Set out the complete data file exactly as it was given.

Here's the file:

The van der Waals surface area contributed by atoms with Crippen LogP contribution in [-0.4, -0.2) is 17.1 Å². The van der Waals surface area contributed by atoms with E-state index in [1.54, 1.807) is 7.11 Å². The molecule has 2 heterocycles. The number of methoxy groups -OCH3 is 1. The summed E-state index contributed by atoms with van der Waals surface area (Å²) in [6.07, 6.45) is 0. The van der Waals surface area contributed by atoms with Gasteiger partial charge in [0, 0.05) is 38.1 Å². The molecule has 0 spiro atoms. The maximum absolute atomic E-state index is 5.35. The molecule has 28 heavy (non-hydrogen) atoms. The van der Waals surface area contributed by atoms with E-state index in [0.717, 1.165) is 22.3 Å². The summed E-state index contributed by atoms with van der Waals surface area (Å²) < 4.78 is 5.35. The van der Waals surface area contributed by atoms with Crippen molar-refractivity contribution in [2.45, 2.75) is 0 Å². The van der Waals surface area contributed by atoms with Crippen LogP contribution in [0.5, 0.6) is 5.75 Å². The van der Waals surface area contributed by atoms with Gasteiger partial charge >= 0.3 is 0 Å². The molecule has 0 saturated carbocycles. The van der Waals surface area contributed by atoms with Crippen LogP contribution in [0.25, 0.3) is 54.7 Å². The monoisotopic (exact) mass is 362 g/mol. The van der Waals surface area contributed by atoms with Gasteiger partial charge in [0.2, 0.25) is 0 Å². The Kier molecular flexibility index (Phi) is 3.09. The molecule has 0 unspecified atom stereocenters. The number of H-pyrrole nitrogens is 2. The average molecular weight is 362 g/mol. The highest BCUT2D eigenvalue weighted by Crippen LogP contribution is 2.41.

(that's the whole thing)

The van der Waals surface area contributed by atoms with Crippen LogP contribution in [-0.4, -0.2) is 17.1 Å². The van der Waals surface area contributed by atoms with E-state index in [1.54, 1.807) is 7.11 Å². The molecule has 2 heterocycles. The number of methoxy groups -OCH3 is 1. The summed E-state index contributed by atoms with van der Waals surface area (Å²) in [6.07, 6.45) is 0. The van der Waals surface area contributed by atoms with Gasteiger partial charge in [0, 0.05) is 38.1 Å². The molecule has 0 spiro atoms. The maximum absolute atomic E-state index is 5.35. The molecule has 28 heavy (non-hydrogen) atoms. The van der Waals surface area contributed by atoms with E-state index in [0.717, 1.165) is 22.3 Å². The summed E-state index contributed by atoms with van der Waals surface area (Å²) < 4.78 is 5.35. The van der Waals surface area contributed by atoms with Crippen molar-refractivity contribution in [2.45, 2.75) is 0 Å². The van der Waals surface area contributed by atoms with Crippen LogP contribution in [0.5, 0.6) is 5.75 Å². The van der Waals surface area contributed by atoms with Gasteiger partial charge >= 0.3 is 0 Å². The molecule has 0 saturated carbocycles. The van der Waals surface area contributed by atoms with Crippen LogP contribution in [0.25, 0.3) is 54.7 Å². The monoisotopic (exact) mass is 362 g/mol. The van der Waals surface area contributed by atoms with Gasteiger partial charge in [0.2, 0.25) is 0 Å². The Kier molecular flexibility index (Phi) is 3.09. The molecule has 0 unspecified atom stereocenters. The number of H-pyrrole nitrogens is 2. The average molecular weight is 362 g/mol. The highest BCUT2D eigenvalue weighted by Crippen LogP contribution is 2.41.